In total agreement, MS. Spent years loading copies of Grossman's translation on the shelves of Barnes & Noble (though I must confess that the Gerald J. Davis translation has been my favorite). Can't recall ever selling it. But I suppose like most great translations that have become standards it sells itself.
I have a copy of it but I've yet to read her translation. I read Davis' translation years ago. I thoroughly enjoy Don Quixote and now maybe it is finally time for me to re-read it and pay homage to Grossman's work which I've always read great things about!

User avatar
swo17
Bloodthirsty Butcher
Joined: Tue Apr 15, 2008 10:25 am
Location: SLC, UT

Re: Passages

#11106 Post by swo17 » Thu Sep 07, 2023 11:29 pm

I took a university Spanish class where we had to read the untranslated Don Quixote, which was no small task because it's written in like Ye Olde Spanish or whatever. I imagine it would've been quite the challenge to translate!

User avatar
therewillbeblus
Joined: Tue Dec 22, 2015 3:40 pm

Re: Passages

#11107 Post by therewillbeblus » Thu Sep 07, 2023 11:35 pm

My sister works in the translating/publishing field, specifically Spanish to English from South American countries, but focused on an indie market of lesser-known artists (as she puts it - their motto, coincidentally, is, “Who needs the 15th translation of Don Quixote when so many other artists have no translation at all?”) Anyways, she rarely gives as strong of an opinion as she did when I asked which version of Don Quixote should I read - and it was Grossman’s translation for too many reasons I’ll never remember. It’s still at the top of my ‘to-read’ pile, always getting cut in line by some enthusiastic rec, but I want to give it the attention I know it deserves

User avatar
hearthesilence
Joined: Fri Mar 04, 2005 4:22 am
Location: NYC

Re: Passages

#11108 Post by hearthesilence » Fri Sep 08, 2023 2:34 am

Bassist Richard Davis, whose long and distinguished career found him playing with so many of the pre-eminent jazz artists of the past 60 or 70 years. He can be heard on Eric Dolphy's Out to Lunch!, Andrew Hill's Point of Departure, David Murray's The Hill, Bobby Hutcherson's Dialogue and Sarah Vaughan's Swingin' Easy (all great albums, all personal favorites) among many, many others.

He was also in constant demand as a session musician and appeared on many records outside of jazz, including key albums in Bruce Springsteen, Paul Simon and Kate & Anna McGarrigle's careers. He's likely best known for Van Morrison's Astral Weeks, but he was never really impressed by it, pointing out that they had very little prep or barely heard from Morrison about what to play. Morrison's original bassist (who producer Lewis Merenstein replaced with Davis) even claims he already gave all of Morrison's songs bass parts and that Davis simply embellished on them. Regardless, even if he had skipped those dates, there's no shortage of classics in his discography.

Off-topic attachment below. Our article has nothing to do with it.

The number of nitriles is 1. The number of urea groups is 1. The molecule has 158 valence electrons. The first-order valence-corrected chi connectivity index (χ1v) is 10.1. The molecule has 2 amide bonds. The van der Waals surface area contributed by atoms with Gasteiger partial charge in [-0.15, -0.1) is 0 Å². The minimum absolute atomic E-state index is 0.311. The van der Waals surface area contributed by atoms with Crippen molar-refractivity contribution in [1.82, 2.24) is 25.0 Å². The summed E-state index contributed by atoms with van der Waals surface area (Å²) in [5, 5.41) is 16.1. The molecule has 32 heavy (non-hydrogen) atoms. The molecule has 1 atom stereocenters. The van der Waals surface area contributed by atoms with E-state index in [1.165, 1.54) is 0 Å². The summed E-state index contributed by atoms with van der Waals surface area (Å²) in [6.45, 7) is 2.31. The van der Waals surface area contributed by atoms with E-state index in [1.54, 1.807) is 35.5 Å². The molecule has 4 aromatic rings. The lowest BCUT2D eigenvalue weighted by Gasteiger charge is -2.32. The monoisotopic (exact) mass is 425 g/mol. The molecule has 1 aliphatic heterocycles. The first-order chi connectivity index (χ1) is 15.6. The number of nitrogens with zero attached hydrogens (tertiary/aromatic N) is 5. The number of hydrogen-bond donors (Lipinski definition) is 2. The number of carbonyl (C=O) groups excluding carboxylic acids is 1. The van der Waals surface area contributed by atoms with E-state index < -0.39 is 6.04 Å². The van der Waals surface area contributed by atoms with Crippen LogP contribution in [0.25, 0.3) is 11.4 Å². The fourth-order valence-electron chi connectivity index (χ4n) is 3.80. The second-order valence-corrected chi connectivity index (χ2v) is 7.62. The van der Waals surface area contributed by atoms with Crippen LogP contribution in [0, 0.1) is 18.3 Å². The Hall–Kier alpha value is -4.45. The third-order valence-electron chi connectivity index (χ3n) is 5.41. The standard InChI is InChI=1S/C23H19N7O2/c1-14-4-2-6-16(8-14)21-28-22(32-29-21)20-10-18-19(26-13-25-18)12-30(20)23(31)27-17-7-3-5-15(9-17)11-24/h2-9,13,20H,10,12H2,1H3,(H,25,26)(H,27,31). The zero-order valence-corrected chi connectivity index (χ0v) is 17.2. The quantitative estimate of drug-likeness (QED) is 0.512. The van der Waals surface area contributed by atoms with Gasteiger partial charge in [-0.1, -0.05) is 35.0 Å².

User avatar
headacheboy
Joined: Wed Nov 03, 2004 8:57 pm

Re: Passages

#11109 Post by headacheboy » Fri Sep 08, 2023 5:44 pm

therewillbeblus wrote:
Thu Sep 07, 2023 11:35 pm
My sister works in the translating/publishing field, specifically Spanish to English from South American countries, but focused on an indie market of lesser-known artists (as she puts it - their motto, coincidentally, is, “Who needs the 15th translation of Don Quixote when so many other artists have no translation at all?”) Anyways, she rarely gives as strong of an opinion as she did when I asked which version of Don Quixote should I read - and it was Grossman’s translation for too many reasons I’ll never remember. It’s still at the top of my ‘to-read’ pile, always getting cut in line by some enthusiastic rec, but I want to give it the attention I know it deserves
She doesn't happen to work for World Editions, does she? Certainly one of my favorite imprints who do focus on South American countries (not to mention other countries across the globe).

User avatar
therewillbeblus
Joined: Tue Dec 22, 2015 3:40 pm

Re: Passages

#11110 Post by therewillbeblus » Fri Sep 08, 2023 6:00 pm

headacheboy wrote:
Fri Sep 08, 2023 5:44 pm
She doesn't happen to work for World Editions, does she?
She works for Two Lines Press based out of San Francisco. A cursory search of their website, which seems very submission-focused, is a misrepresentation for that reason. They do translate poetry and English to Spanish in addition to Spanish to English, and work with similar boutique markets in South American countries for these kinds of art-swapsies

User avatar
Mr Sausage
Not PETA approved
Joined: Wed Nov 03, 2004 9:02 pm
Location: Canada

Re: Passages

#11111 Post by Mr Sausage » Fri Sep 08, 2023 8:03 pm

therewillbeblus wrote:
headacheboy wrote:
Fri Sep 08, 2023 5:44 pm
She doesn't happen to work for World Editions, does she?
She works for Two Lines Press based out of San Francisco. A cursory search of their website, which seems very submission-focused, is a misrepresentation for that reason. They do translate poetry and English to Spanish in addition to Spanish to English, and work with similar boutique markets in South American countries for these kinds of art-swapsies
Oh no kidding! One of my favourite presses. I’m grateful for their editions of Wolfgang Hilbig’s work. Their covers are always lovely as well.

User avatar
jegharfangetmigenmyg
Joined: Wed Nov 16, 2011 7:52 am

Re: Passages

#11112 Post by jegharfangetmigenmyg » Sat Sep 09, 2023 2:59 am

hearthesilence wrote:
Fri Sep 08, 2023 2:34 am